Sunday, March 13, 2016

The Giver

The Giver takes place in a pseudo-Utopian society. Everybody obeys strict rules and lives together in harmony. Apologies are given for even the slightest infraction. Children are free to explore different fields and volunteer in different areas. This will be used as input to their future career. However, when they come of age, their career will be picked for them. Reproduction is also carefully regulated, with everybody on an 'urge' reducing pill and special "birth mothers" producing all the children of society. When somebody is no longer needed they are 'released' out of the community.

In order to hold this society together, a "keeper of memories" holds onto all the "strong" memories so people don't have to. Only one keeper (and possibly a trainee) can exist at time. The keeper is the one that has more extensive knowledge of how society functions and provides guidance for difficult decision making. However, the keeper is not a true leader of society. If the keeper leaves, the society may have to handle the difficult memories themselves.

The Giver centers around a new keeper and his challenges. He discovers that there are some dark parts hidden under the fascade of the community and that he will run away from it.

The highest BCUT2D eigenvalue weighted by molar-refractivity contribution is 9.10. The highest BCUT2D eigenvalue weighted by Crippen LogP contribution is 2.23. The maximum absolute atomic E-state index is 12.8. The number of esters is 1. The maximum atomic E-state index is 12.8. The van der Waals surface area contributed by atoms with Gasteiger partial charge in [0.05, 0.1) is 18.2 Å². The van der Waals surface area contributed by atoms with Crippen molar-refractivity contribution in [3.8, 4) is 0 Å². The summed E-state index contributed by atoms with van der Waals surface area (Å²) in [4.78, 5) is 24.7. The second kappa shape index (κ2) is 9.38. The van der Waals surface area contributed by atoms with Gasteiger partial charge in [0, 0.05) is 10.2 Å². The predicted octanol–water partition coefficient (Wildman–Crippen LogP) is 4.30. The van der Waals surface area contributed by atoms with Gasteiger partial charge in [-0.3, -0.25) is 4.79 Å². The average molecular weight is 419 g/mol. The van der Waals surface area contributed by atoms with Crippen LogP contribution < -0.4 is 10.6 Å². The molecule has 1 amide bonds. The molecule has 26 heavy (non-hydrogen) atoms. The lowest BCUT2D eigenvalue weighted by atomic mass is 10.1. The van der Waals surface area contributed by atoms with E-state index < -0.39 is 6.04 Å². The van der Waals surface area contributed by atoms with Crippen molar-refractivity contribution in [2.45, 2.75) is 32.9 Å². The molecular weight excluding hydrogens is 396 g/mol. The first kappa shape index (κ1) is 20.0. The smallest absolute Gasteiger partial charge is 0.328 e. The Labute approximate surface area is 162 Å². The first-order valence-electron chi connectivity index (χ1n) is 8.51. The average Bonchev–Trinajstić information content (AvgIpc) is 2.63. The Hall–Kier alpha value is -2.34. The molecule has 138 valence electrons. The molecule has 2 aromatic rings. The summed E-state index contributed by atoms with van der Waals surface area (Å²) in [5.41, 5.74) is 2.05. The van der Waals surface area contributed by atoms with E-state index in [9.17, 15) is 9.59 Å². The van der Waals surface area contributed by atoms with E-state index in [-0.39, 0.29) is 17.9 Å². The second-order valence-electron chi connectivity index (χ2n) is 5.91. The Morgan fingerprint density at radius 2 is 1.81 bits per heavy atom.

Plotwise, there is not a whole lot going on. However, there are plenty of big questions. How much should a society be shielded? Does it really matter that society does not have all the many memories (both good and bad)? By keeping the "big" memories away, does that merely elevate the small memories to their state? Are the people truly free? They may be lacking in many memories, but it is impossible for us to know everything. Does it matter that they know how the memories are curated? (Would it be better to have things organically curated by the media and other groups?) What are the consequences of removing the "bad apples" from the society? Will this prevent innovation? Will it lead to the eventual destruction? (Or is it the one thing that keeps the society from being destroyed.) What is freedom and who is free?

The questions could go on and on. You can see why this would be a great book to teach in school. It has a few opinions, but keeps enough ambiguity to allow just about any interpretation.

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